26. His brother got married to a young virtuoso; she played cello & was almost crowned Miss America & the youngest surgeon in the hospital. They left their unwanted wedding gifts in his grandmother’s basement. We snuck in while she napped & stole a crystal bowl & sold it for one hundred dollars.
27. Ninety people kill themselves everyday in Japan.
28. Your grandmother can see you masturbating from heaven.

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Monday, February 23, 2009

Social Media Writing Tip

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Guest Blog: Welcome to the buyer's market—where all my buyers at?

Welcome to the buyer's market—where all my buyers at?
By Leslea M. Harmon
Click here

A publisher called me a couple of weeks to interview me for a job. It was a coveted work-from-home position, a writer/editor sort of thing, possibly with benefits. "Everything's negotiable at this point," she explained. "We really need someone to step into this role and we need it to be the right person." The implication was that while money was a factor, it wasn't the primary factor in hiring.

A sound business decision, right?

It seemed I was a strong candidate for the job—it was a trade mag for a specialized field I have years of experience and loads of viable contacts in, so it would definitely be a good fit—if the job still existed.

A week after the interview, the publisher called me frantically, and I definitely got the feeling she needed to talk about my start date, a second interview, training—something along those lines.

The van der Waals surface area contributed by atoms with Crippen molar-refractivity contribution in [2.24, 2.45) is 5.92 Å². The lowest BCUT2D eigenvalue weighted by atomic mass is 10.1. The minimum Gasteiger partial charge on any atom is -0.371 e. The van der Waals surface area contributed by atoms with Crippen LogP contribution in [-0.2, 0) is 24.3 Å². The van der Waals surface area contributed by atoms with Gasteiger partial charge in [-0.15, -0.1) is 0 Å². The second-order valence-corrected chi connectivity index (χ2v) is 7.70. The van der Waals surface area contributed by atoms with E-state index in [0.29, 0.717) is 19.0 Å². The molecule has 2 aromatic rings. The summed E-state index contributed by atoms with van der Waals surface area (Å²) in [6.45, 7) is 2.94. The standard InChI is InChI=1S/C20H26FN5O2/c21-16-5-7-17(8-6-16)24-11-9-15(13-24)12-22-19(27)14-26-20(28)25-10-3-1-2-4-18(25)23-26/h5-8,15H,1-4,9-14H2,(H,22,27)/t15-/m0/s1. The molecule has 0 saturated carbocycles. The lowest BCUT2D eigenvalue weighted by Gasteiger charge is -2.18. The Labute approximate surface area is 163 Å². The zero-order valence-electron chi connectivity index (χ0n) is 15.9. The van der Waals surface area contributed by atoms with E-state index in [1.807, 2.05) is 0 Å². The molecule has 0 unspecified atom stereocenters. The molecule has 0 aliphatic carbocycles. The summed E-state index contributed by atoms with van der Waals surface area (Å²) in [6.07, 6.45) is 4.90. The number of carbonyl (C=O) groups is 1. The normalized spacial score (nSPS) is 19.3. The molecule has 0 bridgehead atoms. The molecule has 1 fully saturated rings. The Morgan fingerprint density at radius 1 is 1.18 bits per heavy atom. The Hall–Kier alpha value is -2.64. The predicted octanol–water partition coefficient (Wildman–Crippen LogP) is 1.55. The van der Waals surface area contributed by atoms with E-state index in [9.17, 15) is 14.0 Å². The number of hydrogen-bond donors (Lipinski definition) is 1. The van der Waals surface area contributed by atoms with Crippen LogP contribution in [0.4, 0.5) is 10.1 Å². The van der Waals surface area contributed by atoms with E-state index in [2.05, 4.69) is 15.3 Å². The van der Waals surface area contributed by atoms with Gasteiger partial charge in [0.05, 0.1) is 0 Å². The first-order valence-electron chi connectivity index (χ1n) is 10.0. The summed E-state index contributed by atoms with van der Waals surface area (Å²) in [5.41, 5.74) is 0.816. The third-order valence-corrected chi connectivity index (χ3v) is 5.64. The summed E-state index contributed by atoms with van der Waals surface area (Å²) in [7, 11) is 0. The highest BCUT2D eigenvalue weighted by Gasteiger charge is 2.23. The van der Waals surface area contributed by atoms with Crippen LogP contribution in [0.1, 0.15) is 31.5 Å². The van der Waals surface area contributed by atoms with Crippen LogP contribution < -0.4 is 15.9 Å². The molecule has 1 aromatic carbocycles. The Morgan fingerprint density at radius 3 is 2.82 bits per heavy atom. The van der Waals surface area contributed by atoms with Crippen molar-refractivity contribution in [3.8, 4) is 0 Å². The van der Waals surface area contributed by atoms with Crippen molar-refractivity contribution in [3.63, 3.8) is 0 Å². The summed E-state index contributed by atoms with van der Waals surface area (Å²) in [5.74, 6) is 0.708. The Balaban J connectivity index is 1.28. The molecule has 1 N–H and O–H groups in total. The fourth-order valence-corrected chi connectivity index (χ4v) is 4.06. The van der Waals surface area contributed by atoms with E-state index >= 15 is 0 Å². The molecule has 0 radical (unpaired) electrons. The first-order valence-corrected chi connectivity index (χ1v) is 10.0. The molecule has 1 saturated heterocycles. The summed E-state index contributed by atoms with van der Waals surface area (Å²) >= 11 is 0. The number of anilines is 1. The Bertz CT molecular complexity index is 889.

"We've had 200 resumes to sort through," she explained.

"We're definitely going to use a lot of freelancers, but we're not sure we want to hire someone full-time anymore."

And why should they?

Welcome to the buyer's market.

There are so many journalists and media professionals right now scrambling for jobs, it's alarming. Once in awhile, I have to take a deep breath and remind myself not to panic.

Sure, I was let down that someone called me to tell me I was great and they wanted to hire me, but that they decided to put the job search on hold altogether—that's a weird call to get, for sure, but I have a feeling this scenario is happening a lot, all around us. Every day I read that another magazine has bit the dust, or another Editor-in-Chief is out of work, being blamed for weak sales in the face of an unstable economy.

But what am I, the lowly job-seeker to take away from this? Should I panic and take whatever writing job I can get on the rebound? No way. Absolutely not. I've got a degree in accounting, a field that's always hiring, and if I'm going to sell out, I'll sell out in that direction. If I'm going to continue a writing career, I need to write the kind of stories I enjoy, myself. Period.

I've learned that it's better to establish a great relationship with an editor as the go-to freelancer than it is to rush into a permanent job with a nasty boss and bitter co-workers, driven by panic.

Committed to undesirable projects, you can't possibly do your best work—and when you take a job somewhere, you often don't have the option of saying "no". Freelancers pass on work when they're too booked up to produce on time. Cubicle slaves do not.

Cubicle slaves might have health insurance benefits, but they also have dry cleaning bills and commutes, not to mention co-workers wasting your time asking if you've watched the latest Crime Scene Emergency Room Courtroom Drama.

They also sometimes get emails that say "Clean out your desk by 2pm, our department just got cut."

No, thanks.

The reality is, if you want to write your career your way, you've got to be flexible and not get discouraged just because others are freaking out. Maybe that means working temporary gigs, maybe it means branching out with your freelance work, or maybe, just possibly, it means jumping to Plan B and doing something else.